I have many memories from that day, but one comes to mind. I was standing on the deck, which overlooks the backyard. My son Joey was running around with his cousins, laughing and playing as they were having an awesome water fight. As I looked to one of the far corners of the yard, I saw my father sitting alone on a lawn chair. He was sitting quietly looking at all his grandchildren playing, and from the distance I could see by the turning of his head that he was following my son’s every move. My father was finally seeing his eldest grandson once again. It was fitting that June 20, 2010 was Father’s Day.
My son is a survivor of parental child abduction. He is a happy and healthy 8th grader, who wants to study astrophysics. By the grace of God and through the help and support of family, law enforcement, the National Center for Missing & Exploited Children and Team HOPE, I was able to recover him.
Sadly the work of Team HOPE is never ending. Many cases remain open and new abductions happen every day. I thank God for all who have also found their children; even if the children were not found alive. To those who are still searching, I will continue to offer my deepest prayers for strength, grace and the safety of your children.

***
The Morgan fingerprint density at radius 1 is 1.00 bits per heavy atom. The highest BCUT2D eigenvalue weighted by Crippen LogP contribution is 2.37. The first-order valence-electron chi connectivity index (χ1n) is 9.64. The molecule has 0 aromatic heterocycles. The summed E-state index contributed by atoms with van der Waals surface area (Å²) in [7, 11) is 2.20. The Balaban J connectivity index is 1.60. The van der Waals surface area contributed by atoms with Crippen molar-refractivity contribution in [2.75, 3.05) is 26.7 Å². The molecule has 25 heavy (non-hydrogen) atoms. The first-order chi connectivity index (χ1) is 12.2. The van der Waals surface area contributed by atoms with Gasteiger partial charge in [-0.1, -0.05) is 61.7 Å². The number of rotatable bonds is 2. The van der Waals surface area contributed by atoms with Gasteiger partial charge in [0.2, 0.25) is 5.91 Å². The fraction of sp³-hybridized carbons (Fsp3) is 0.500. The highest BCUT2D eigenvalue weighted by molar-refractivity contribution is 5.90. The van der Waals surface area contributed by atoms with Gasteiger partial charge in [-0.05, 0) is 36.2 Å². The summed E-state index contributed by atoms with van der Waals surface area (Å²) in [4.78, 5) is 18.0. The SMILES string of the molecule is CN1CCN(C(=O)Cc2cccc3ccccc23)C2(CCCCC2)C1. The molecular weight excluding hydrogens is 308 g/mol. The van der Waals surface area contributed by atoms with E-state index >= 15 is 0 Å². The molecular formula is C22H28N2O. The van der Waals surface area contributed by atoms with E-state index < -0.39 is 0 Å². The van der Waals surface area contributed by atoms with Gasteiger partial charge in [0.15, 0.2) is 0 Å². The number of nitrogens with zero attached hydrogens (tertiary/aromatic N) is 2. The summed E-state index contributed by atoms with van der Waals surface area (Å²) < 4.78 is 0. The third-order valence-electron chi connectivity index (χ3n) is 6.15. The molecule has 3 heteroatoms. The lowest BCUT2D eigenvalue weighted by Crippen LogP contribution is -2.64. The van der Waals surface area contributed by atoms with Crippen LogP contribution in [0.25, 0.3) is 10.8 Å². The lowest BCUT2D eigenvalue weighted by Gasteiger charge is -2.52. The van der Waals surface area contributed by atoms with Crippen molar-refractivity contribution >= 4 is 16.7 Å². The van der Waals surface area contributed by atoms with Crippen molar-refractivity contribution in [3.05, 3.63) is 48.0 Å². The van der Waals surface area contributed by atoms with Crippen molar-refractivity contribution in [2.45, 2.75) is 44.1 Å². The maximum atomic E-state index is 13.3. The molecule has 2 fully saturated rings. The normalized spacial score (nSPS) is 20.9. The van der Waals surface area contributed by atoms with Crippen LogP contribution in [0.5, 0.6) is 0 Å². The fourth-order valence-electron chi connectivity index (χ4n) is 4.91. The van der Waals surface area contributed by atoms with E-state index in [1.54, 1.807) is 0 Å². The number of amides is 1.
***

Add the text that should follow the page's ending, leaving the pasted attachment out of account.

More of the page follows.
If your life has been touched by the heartbreak of having a missing or exploited child and you feel you need support contact Team HOPE at 1-866-305-HOPE.
Though there are many programs impacted by the government shutdown, the AMBER Alert program has not been impacted. The critical work of this unique program continues.
Inspired by tragedy and created in 1996, the AMBER Alert program has become a story of success. There have been 656 children safely recovered because of this program.
The U.S. Department of Justice coordinates the program nationally, but in many ways, it is a local initiative. There is a network of local AMBER Alert plans that each manages the distribution of alerts within their geographic area.
These local networks cover all 50 states, the District of Columbia, Puerto Rico and the U.S. Virgin Islands.